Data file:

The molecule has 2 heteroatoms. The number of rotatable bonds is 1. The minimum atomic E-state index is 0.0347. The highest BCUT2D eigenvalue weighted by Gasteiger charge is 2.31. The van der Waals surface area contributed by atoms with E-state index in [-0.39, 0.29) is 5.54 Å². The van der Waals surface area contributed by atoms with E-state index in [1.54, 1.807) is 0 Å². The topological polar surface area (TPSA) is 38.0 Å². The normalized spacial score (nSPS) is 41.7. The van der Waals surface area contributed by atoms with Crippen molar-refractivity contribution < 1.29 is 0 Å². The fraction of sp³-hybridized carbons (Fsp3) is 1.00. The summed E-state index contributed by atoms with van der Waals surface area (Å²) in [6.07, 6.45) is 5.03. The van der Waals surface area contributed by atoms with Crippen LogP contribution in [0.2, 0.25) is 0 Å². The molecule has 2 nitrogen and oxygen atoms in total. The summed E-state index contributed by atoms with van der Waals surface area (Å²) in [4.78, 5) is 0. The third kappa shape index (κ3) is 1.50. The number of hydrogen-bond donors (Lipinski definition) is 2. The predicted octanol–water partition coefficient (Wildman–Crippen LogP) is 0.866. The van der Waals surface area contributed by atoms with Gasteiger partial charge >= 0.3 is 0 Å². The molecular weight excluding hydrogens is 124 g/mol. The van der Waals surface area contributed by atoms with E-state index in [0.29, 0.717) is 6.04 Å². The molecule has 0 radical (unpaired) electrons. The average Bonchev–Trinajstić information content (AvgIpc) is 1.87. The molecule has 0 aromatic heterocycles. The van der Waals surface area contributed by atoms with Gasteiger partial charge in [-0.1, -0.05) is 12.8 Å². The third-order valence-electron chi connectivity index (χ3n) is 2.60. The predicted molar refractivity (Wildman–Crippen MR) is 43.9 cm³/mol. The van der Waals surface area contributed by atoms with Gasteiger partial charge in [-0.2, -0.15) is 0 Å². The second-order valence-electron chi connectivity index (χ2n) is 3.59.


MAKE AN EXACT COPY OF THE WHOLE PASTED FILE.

The molecule has 2 heteroatoms. The number of rotatable bonds is 1. The minimum atomic E-state index is 0.0347. The highest BCUT2D eigenvalue weighted by Gasteiger charge is 2.31. The van der Waals surface area contributed by atoms with E-state index in [-0.39, 0.29) is 5.54 Å². The van der Waals surface area contributed by atoms with E-state index in [1.54, 1.807) is 0 Å². The topological polar surface area (TPSA) is 38.0 Å². The normalized spacial score (nSPS) is 41.7. The van der Waals surface area contributed by atoms with Crippen molar-refractivity contribution < 1.29 is 0 Å². The fraction of sp³-hybridized carbons (Fsp3) is 1.00. The summed E-state index contributed by atoms with van der Waals surface area (Å²) in [6.07, 6.45) is 5.03. The van der Waals surface area contributed by atoms with Crippen LogP contribution in [0.2, 0.25) is 0 Å². The molecule has 2 nitrogen and oxygen atoms in total. The summed E-state index contributed by atoms with van der Waals surface area (Å²) in [4.78, 5) is 0. The third kappa shape index (κ3) is 1.50. The number of hydrogen-bond donors (Lipinski definition) is 2. The predicted octanol–water partition coefficient (Wildman–Crippen LogP) is 0.866. The van der Waals surface area contributed by atoms with Gasteiger partial charge >= 0.3 is 0 Å². The molecular weight excluding hydrogens is 124 g/mol. The van der Waals surface area contributed by atoms with E-state index in [0.29, 0.717) is 6.04 Å². The molecule has 0 radical (unpaired) electrons. The average Bonchev–Trinajstić information content (AvgIpc) is 1.87. The molecule has 0 aromatic heterocycles. The van der Waals surface area contributed by atoms with Gasteiger partial charge in [-0.1, -0.05) is 12.8 Å². The third-order valence-electron chi connectivity index (χ3n) is 2.60. The predicted molar refractivity (Wildman–Crippen MR) is 43.9 cm³/mol. The van der Waals surface area contributed by atoms with Gasteiger partial charge in [-0.2, -0.15) is 0 Å². The second-order valence-electron chi connectivity index (χ2n) is 3.59.